What do matchmaking and web browsers have to do with each other? Should it make a difference what browser you use to access a certain website? The team over at OKCupid certainly thinks so.
If you’re a Firefox user and you tried to access your OKCupid account today, you will have seen a message from the OKC team asking you to use a web browser other than Firefox to access their site. (To be fair, it’s only a request, and users can still access their OKC accounts after an extra click or two.)
The reason is pretty simple: Brendan Eich, the new CEO of Mozilla is against equal rights for gay and lesbian couples. The controversy over Eich’s $1,000 donation to Prop 8 in California several years ago may have died down, but it’s resurfaced now that he’s been named Mozilla’s new head honcho.
[box type=”shadow”]“Politics is normally not the business of a website, and we all know there’s a lot more wrong with the world than misguided CEOs. So you might wonder why we’re asserting ourselves today. This is why: we’ve devoted the last ten years to bringing people—all people—together. If individuals like Mr. Eich had their way, then roughly 8% of the relationships we’ve worked so hard to bring about would be illegal. Equality for gay relationships is personally important to many of us here at OKCupid. But it’s professionally important to the entire company. OKCupid is for creating love. Those who seek to deny love and instead enforce misery, shame, and frustration are our enemies, and we wish them nothing but failure.”[/box]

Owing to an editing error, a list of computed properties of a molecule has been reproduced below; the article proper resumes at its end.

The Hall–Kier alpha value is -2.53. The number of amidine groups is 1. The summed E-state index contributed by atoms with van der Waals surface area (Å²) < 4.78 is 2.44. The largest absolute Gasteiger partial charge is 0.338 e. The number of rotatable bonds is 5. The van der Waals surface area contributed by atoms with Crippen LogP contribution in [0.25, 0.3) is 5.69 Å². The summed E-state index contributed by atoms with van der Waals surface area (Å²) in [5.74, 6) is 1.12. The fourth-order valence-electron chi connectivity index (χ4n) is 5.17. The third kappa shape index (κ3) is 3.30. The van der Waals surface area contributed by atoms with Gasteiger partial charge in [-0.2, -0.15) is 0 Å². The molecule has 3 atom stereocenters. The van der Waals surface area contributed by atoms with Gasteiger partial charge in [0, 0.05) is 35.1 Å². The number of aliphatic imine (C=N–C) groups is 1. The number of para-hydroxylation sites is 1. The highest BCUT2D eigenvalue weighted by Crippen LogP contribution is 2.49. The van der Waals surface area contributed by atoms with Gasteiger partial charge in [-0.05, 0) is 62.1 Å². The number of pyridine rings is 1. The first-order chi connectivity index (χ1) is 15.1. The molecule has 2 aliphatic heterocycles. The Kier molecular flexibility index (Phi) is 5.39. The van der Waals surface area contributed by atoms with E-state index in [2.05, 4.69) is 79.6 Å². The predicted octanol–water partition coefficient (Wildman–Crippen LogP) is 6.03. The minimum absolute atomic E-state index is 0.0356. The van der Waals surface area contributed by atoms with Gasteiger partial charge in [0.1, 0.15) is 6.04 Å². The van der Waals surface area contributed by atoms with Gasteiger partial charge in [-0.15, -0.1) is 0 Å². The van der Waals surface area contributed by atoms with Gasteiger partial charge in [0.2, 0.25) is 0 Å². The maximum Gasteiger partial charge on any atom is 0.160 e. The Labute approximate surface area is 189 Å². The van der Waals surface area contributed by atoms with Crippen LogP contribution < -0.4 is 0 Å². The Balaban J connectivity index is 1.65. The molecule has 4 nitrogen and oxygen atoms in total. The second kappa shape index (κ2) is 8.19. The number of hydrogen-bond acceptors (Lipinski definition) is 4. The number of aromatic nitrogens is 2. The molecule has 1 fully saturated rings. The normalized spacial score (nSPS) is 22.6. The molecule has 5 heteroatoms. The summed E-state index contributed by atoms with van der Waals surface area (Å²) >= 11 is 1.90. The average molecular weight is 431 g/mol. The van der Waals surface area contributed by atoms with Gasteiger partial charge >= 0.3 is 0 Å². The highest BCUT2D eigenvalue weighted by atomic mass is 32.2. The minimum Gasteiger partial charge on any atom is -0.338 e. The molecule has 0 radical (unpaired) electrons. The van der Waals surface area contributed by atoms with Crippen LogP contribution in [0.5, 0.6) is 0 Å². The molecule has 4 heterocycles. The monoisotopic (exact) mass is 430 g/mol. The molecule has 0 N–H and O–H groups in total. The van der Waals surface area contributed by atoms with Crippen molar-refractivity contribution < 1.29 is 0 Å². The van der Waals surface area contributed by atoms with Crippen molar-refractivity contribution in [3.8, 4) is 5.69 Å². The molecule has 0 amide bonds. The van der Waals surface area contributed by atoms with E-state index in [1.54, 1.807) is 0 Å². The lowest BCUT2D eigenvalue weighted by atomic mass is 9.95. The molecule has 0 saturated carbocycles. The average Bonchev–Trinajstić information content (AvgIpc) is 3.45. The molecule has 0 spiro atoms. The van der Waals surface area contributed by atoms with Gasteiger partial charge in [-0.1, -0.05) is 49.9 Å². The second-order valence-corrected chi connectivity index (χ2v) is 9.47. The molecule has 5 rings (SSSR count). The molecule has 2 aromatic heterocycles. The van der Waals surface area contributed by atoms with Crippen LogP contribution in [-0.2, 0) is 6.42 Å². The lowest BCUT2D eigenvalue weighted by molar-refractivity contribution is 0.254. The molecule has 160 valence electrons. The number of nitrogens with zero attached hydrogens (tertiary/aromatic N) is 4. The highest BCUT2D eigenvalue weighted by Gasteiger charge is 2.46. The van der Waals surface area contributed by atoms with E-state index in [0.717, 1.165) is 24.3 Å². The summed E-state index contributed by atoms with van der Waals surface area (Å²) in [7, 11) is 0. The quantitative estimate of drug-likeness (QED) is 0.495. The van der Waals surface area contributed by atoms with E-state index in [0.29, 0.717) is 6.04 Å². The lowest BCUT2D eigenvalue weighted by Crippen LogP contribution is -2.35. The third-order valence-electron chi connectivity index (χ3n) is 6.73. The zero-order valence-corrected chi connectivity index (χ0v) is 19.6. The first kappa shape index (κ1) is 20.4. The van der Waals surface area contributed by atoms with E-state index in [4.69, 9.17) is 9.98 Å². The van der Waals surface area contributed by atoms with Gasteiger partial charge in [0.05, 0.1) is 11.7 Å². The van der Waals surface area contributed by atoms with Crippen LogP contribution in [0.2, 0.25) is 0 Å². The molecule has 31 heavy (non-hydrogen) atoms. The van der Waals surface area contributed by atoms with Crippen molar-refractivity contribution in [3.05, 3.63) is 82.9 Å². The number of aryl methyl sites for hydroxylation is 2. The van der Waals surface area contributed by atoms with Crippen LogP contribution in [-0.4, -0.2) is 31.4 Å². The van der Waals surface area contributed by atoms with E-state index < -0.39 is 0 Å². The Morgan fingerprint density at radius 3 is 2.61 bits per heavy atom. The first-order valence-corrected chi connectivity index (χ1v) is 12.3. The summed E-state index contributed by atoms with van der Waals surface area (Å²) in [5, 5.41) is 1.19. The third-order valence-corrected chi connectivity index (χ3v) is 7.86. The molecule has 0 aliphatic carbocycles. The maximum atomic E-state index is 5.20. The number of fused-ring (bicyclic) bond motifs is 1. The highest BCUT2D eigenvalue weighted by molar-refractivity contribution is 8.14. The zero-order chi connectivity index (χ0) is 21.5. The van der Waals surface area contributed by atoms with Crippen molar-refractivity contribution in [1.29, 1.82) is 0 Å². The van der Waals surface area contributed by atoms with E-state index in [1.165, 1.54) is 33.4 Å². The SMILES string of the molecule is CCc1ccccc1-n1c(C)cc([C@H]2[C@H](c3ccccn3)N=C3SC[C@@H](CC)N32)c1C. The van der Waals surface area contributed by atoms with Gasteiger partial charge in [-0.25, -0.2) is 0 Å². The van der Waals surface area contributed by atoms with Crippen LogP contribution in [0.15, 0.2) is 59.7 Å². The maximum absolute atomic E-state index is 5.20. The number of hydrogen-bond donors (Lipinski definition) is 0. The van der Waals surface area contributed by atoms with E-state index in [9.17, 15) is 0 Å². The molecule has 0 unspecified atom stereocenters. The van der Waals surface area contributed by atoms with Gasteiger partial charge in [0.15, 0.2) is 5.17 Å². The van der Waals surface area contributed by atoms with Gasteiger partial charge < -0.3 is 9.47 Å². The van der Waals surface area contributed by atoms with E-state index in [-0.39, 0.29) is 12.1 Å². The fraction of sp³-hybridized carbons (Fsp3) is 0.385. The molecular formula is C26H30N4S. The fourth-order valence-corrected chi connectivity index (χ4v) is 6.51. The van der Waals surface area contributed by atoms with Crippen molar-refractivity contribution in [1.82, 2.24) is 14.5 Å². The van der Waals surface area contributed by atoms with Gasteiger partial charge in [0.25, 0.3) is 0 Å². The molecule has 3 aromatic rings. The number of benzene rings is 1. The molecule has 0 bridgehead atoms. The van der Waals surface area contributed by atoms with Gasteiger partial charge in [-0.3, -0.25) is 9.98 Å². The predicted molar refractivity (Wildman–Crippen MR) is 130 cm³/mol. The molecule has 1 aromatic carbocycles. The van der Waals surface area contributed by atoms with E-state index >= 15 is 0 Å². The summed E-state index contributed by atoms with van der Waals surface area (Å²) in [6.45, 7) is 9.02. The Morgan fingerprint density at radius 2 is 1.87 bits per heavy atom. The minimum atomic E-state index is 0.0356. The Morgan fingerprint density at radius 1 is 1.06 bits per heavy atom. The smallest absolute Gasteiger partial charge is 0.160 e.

Because OKC is in the business of love and matchmaking, it’s only natural that they would support equality. Unlike some other dating sites that have resisted the push to match same-gender couples, OKC has always been progressive and all-inclusive of LGBTQ+ individuals. Recently, they’ve even expanded to include options for a multitude of relationship types.
Naturally, a company so dedicated to matching people of all colors of the rainbow would be at odds with a company who hires an anti-equality CEO. Kudos to OKC for standing up and letting their voices be heard.